Qualys Security Conference 2017 finds Qualys rapidly advancing in its ongoing quest to seamlessly and transparently thread security into the fabric of IT environments, and to make it essential for digital transformation.
At QSC17, happening this week in Las Vegas, Qualys executives will share how the company’s growing catalog of security and compliance apps, powered by the highly scalable Qualys Cloud Platform, can yield substantial benefits and unique advantages to our customers and partners.
It’s a well-known fact that most successful cyber attacks are easily preventable. That’s because the majority are neither highly sophisticated nor carefully customized.
Instead, they are of the “spray and pray” sort. They try to exploit known vulnerabilities for which patches are available, or to take advantage of weak configuration settings that IT departments could have handily and quickly hardened.
One recent and infamous example was the WannaCry ransomware, which infected 300,000-plus systems and disrupted critical operations globally in May. It spread using the EternalBlue exploit for a Windows vulnerability Microsoft had patched in March.
So why do many businesses, non-profit organizations and government agencies — including those with substantial cybersecurity resources and knowledge — continue falling prey to these largely unrefined and easy to deflect strikes?
In most cases, the main reason can be traced back to hygiene — of the cybersecurity type, of course. Just as personal hygiene practices reduce the risk of getting sick, applying cybersecurity hygiene principles goes a long way towards preventing security incidents.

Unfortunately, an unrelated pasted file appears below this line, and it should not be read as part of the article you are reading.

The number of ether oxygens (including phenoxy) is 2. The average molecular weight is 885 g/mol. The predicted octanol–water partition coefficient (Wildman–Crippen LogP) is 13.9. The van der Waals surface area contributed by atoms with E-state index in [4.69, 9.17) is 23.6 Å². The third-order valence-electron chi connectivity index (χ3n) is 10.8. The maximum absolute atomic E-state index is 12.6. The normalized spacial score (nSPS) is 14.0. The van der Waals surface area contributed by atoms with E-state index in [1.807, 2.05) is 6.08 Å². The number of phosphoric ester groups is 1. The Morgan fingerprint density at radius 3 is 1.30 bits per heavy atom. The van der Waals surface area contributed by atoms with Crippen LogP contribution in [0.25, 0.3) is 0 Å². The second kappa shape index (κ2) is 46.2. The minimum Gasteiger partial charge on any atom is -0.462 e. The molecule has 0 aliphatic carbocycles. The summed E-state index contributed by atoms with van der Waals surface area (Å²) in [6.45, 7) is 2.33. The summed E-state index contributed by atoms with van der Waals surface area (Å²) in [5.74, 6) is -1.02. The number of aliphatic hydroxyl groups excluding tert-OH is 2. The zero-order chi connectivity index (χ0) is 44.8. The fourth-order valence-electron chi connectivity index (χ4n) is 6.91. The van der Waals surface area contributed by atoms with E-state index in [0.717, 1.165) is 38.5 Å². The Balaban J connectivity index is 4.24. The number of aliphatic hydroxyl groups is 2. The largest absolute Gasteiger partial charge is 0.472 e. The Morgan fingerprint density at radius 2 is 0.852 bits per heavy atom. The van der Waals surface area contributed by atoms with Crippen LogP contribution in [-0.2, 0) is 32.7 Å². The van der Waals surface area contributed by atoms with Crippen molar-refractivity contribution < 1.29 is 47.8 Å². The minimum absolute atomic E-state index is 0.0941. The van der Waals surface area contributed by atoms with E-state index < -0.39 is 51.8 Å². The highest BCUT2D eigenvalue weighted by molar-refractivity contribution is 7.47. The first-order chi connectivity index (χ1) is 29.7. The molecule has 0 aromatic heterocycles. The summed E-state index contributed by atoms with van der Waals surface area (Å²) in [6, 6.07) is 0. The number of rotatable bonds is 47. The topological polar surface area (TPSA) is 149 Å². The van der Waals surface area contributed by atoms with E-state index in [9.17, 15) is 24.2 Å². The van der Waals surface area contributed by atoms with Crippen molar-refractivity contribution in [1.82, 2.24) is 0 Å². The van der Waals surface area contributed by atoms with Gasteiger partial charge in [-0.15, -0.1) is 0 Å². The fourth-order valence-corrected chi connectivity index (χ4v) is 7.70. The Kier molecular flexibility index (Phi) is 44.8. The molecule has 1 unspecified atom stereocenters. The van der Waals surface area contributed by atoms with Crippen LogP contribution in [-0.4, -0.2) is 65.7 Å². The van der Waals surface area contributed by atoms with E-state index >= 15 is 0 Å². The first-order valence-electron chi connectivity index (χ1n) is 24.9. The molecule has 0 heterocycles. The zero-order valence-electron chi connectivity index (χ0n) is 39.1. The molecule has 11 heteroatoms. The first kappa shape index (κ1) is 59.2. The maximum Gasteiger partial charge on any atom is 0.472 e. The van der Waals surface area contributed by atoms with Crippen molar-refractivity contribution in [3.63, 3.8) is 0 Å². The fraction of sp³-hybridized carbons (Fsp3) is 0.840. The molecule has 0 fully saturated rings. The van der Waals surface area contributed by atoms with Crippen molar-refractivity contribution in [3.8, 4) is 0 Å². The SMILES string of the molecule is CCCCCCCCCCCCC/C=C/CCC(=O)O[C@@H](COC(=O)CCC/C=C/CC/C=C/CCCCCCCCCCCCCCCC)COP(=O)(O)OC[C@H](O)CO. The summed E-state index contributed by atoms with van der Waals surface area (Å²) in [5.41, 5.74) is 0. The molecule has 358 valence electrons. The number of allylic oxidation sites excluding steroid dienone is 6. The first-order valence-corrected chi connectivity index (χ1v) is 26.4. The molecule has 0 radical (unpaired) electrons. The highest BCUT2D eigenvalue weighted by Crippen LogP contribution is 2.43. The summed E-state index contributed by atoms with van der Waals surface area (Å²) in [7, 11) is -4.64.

That was the key message Qualys Product Management Director Tim White and SANS Institute Analyst John Pescatore delivered during the recent webcast “Automating CIS Critical Security Controls for Threat Remediation and Enhanced Compliance.”
Today Microsoft released patches covering 62 vulnerabilities as part of October’s Patch Tuesday update, with 30 of them affecting Windows. Patches covering 28 of these vulnerabilities are labeled as Critical, and 33 can result in Remote Code Execution. According to Microsoft, a vulnerability in Microsoft Office is being actively exploited in the wild.
For InfoSec pros, it’s easy to get overwhelmed by the constant noise from cybersecurity industry players — vendors, research firms, consultants, industry groups, government regulators and media outlets. A good antidote for this hyperactive chatter is to refocus on foundational InfoSec practices. That’s what SANS Institute Senior Analyst John Pescatore and I will do this week: An immersion into the Center for Internet Security’s Critical Security Controls (CSCs).
During an hour-long webcast on Sept. 28, we’ll be discussing the benefits of implementing these 20 recommended controls. Initially published in 2008, these information security best practices have been endorsed by many leading organizations and successfully adopted by thousands of InfoSec teams over the years. Now on version 6.1, the CIS CSCs map effectively to most security control frameworks, as well as regulatory and industry mandates, and are more relevant and useful than ever.
Earlier this month, after roughly six months of deliberation and planning, Google finalised their plans for staged deprecation of Symantec certificates. The process began in March 2017 when Google had announced on the Blink mailing list that they had lost confidence about Symantec’s certificate issuance policies and practices of recent years. The initial deprecation proposal was very strict and looked like it would completely paralyse Symantec, ending with limiting their certificates to validity time of less than one year.